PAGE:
Dear hubby and I have been married nearly fourteen years, and in that time we have made many moves. Most of those moves transpired before we were blessed with our brood. It was just the two of us with what seemed like a lot of stuff back then. Our stuff fit on one half of a truck, and now I fear it would take nearly two to get us out of here. Little did I know how much a family of five can accumulate. Why must such little persons require so many things and such bulky things at that?
We made seven moves in our first eight years of marriage: From our alma mater in Clemson, SC to the beautiful Blue Ridge in Asheville, NC, only to be sent where the armadillos roam and the fried green tomatoes are a staple in Americus, GA, then back to Asheville, NC but it was just another tease of a year (someday we’ll hang our hats there forever - I’m fairly certain it’s our heaven), from there it was time to buy a snowplow as we trudged through the snow belt near Buffalo (the armpit of New York state - I have more stories from this place than any other), and then it was off to Hartland, WI where everything seemed greener in Spring, everything had cheese or butter on top, everything was served with or made with beer - yum, and after two+ years of trying to conceive our #1 was born, and four months later we returned to the Carolinas - Greenwood, SC where our #2 was born eighteen months later...It is hard to fathom that we landed in our little moonshining town near Raleigh, NC SIX years ago when our #2 was a mere four months old. She just turned six, and our home is approaching her age. It’s the first new home we’ve ever had.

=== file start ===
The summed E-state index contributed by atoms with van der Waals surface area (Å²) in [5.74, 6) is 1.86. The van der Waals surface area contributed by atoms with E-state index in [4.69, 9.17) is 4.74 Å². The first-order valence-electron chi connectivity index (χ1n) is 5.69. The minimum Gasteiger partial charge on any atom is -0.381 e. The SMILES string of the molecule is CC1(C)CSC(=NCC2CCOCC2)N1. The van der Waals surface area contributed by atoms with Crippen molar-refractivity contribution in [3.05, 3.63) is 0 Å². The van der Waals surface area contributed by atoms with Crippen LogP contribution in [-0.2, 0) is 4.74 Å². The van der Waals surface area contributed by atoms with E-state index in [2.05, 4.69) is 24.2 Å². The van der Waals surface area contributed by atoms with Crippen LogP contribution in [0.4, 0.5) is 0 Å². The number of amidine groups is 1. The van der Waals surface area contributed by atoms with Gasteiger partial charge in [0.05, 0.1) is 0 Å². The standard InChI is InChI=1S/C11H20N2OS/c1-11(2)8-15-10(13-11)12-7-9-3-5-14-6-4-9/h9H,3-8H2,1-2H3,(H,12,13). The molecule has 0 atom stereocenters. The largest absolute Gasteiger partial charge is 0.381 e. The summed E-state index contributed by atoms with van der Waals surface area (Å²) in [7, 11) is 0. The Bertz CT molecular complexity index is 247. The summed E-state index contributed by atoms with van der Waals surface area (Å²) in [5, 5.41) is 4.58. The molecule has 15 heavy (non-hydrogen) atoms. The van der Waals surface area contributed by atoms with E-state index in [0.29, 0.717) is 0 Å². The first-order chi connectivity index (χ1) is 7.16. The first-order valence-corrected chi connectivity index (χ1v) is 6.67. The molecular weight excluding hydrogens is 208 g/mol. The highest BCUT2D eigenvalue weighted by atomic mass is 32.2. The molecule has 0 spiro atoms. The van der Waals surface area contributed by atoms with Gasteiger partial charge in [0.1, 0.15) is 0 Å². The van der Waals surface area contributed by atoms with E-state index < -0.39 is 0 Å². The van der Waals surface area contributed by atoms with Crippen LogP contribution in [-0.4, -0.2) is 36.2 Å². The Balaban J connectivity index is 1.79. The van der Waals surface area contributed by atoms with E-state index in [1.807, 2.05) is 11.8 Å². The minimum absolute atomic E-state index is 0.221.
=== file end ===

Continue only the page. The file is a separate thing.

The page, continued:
Since landing here, we’ve planted so many deep roots and can’t find a reason to leave, although we have had more opportunities to do so than my two hands can count. We love it, our kids love it, and we even added a kiddo and more baby stuff nearly two years ago and somehow made space for him in this stuffy home. Now we are purging just for the sake of making space. It’s cathartic.
Everything seems to pile up, and we have been purging it: Papers from school, mail, toys that are no longer age appropriate, broken toys, clothes the kids have outgrown, clothes we can’t and probably shouldn’t try to fit into, junk, stuff, stuff, and more stuff. Our garage has become much less of a nightmare. The baby toys and necessities have recently been sifted through and either sold or donated. I parted with things that I never thought I could. including the glider that I rocked all three of my sweet babies in. It wasn’t being used, it was sitting in a corner, and it was taking up space - space that could easily accommodate some bulky toy for a while until the toddler outgrows that, too, I realize we are lucky to have bulky toys, and I can only hope our children realize that, too.